Roj Amardad Mah Bahman, 1379 Yz.
It is my sad duty to inform readers of Frashogard that the holy Varasyaji ‘Shah Behram’, attached to the Bhagarsath Panth in Mumbai and stationed at the Cama Baug Agiary passed away this morning. The Pak Varasyaji had suffered a fall a few days ago and that led to paralysis. Although the best medical care was given to him at the hospital, Shah Behram could not be revived. Shah Behram lived to the very ripe age of 18 years and was older than the Varasyaji of Udvada who passed away last year. Later this morning, the body of Shah Behram was taken to the Dungerwadi grounds where it was buried, after placing a Sudreh and Kusti over its horns. The Varasyaji is one of the very few holy members of the animal kingdom which is allowed to be buried in the ground. The Anasers (spiritual building blocks which form the basis for DNA and the physical body) of the Varasyaji are so sublime that no pollution is caused in the earth by the burial of its body. Rather the earth eagerly welcomes receiving his body in her. Over many hundreds of years, the sublime Anasers of the Varasyaji will transmute into some precious ore. All other bodies (including humans) need to be exposed to the sunlight for their proper disposal.
The Bhagarsath Anjuman, being mindful of the advancing age of Shah Behram, had procured a suitable spare white bull, who was also housed at the Cama Baug Agiary. Last year, the Pak Varasyaji attached to the Panthaky Panth of Saronda, housed in the Banaji Agiary at Fort suddenly passed away, while a Nirangdin was in progress. At that time, the standby Varasyaji procured by the Bhagarsath Panth was given to the Panthaky Panth to tide over the death of the elder Varasyaji, since a number of Nirangdins were scheduled in that period at the Banaji Agiary. A condition was however attached by the Bhagarsath Panth that the Panthaky Panth would look for a replacement on an urgent basis and give a suitable bull as and when found. Shortly thereafter, a suitable bull was procured from the region on Dahanu and given to the Bhagarsath Panth. Now after the demise of Shah Behram, this young bull, aptly named Varzavand, will pass through the elaborate ceremonies of consecrating a Varasyaji spread over several days and become the spiritual heir to Shah Behram.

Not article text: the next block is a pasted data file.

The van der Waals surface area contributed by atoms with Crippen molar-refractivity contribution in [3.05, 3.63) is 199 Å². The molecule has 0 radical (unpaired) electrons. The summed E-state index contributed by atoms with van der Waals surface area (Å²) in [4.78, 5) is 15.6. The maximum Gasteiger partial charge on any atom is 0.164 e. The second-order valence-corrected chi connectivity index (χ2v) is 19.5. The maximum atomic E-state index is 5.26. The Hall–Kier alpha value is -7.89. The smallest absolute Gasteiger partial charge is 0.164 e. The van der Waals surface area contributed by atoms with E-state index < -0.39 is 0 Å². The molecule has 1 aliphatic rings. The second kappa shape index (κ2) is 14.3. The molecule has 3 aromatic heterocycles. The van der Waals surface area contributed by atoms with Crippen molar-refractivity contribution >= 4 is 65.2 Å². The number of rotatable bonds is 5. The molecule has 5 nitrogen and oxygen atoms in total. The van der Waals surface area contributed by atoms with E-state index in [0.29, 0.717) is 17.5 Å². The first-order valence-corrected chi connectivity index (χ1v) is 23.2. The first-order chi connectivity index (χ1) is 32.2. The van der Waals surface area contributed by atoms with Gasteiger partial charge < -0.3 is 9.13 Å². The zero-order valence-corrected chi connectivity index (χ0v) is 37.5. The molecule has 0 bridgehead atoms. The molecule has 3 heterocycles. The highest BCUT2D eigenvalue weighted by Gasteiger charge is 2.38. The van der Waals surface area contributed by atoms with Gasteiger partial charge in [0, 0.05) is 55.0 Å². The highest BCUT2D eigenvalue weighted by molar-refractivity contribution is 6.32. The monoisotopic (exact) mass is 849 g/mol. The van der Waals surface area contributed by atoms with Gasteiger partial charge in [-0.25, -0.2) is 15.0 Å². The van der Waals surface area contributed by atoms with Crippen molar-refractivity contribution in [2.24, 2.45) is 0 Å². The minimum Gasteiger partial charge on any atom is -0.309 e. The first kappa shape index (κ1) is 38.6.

Our Master, Ustad Saheb Behramshah Nowroji Shroff has given a fascinating explanation of the Varasyaji and his extreme importance in our religion. Ustad Saheb revealed that the entire basis of the Zoroastrian religious ritual rests on three foundations: the Atash Behram Saheb; the Varasyaji and the Dokhma. The religion cannot survive without these three instruments. Ustad Saheb further revealed that the birth of a Varasyaji bull takes place only in the rarest of rare cases. A normal cow becomes pregnant and gives birth to a female calf as its first offspring at a time when the planet Jupiter is in a specific planetary position. This female calf grows up and gives birth to a female calf as its first offspring also when Jupiter is in an exalted position. This female calf in turn gives birth to a female first offspring when Jupiter is exalted. Only when these conditions are met over three generations, the last cow gives birth to a completely white bull as its first offspring – which is then taken and preserved and once the calf grows till it is about three years old, is then consecrated to become a Varasyaji.